In a follow-up to an earlier report, Wisconsin health authorities have confirmed four blastomycosis cases among individuals who went tubing on the Little Wolf River in early June.
The Wisconsin Department of Public Health investigation is ongoing; however, it’s next to impossible to pinpoint the source of the fungal cluster.
There is currently no way to identify areas where the organism exists, health officials note. The conditions that existed on the Little Wolf River in June, when the individuals making up the current cluster of cases went tubing there, have long since changed. Testing for the fungus in soil or water is usually not successful.
Blastomycosis develops when inhaled spores of Blastomyces dermatitidis, a type of fungus found in soil, cause an infection in the lung. The spores are released and become airborne when the soil or rotting organic matter is disturbed.
Onset of illness can occur between 3 and 15 weeks after exposure. Symptoms typically include a fever, cough, muscle aches and fatigue which may progress to weight loss, chest pain and a persistent cough. If not detected and treated early, blastomycosis can cause serious health complications.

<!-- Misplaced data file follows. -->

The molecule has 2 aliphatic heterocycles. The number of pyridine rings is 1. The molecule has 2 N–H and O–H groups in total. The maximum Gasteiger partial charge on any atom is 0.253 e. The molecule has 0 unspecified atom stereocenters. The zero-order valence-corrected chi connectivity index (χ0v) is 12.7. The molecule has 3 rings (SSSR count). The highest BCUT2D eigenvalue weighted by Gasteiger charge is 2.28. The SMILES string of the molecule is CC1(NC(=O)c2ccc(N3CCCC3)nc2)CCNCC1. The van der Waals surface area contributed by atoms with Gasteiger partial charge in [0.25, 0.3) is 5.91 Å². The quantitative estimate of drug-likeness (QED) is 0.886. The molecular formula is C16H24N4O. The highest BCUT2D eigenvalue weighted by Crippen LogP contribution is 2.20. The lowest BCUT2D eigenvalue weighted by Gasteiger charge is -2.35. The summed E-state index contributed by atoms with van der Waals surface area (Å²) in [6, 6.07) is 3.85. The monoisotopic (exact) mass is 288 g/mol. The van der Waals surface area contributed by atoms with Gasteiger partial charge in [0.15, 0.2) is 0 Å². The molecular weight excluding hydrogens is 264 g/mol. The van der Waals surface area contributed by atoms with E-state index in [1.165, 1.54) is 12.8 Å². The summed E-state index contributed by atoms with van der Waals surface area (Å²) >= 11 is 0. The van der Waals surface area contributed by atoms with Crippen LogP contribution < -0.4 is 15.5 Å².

About half of individuals exposed to the fungus never develop symptoms. Health officials stress that blastomycosis is not spread from person to person and can be treated with the proper medications.
Blastomycosis is treatable with anti-fungal medication, so individuals with continual, persistent pneumonia-like symptoms are encouraged to contact their physicians to help ensure early detection and treatment of the fungus,” said James Kazmierczak, State Public Health Veterinarian.
He noted that because the time between a person’s exposure and when they first become sick is quite variable, it is possible that additional cases may be recognized.
Wisconsin saw 89 blastomycosis cases in 2014.
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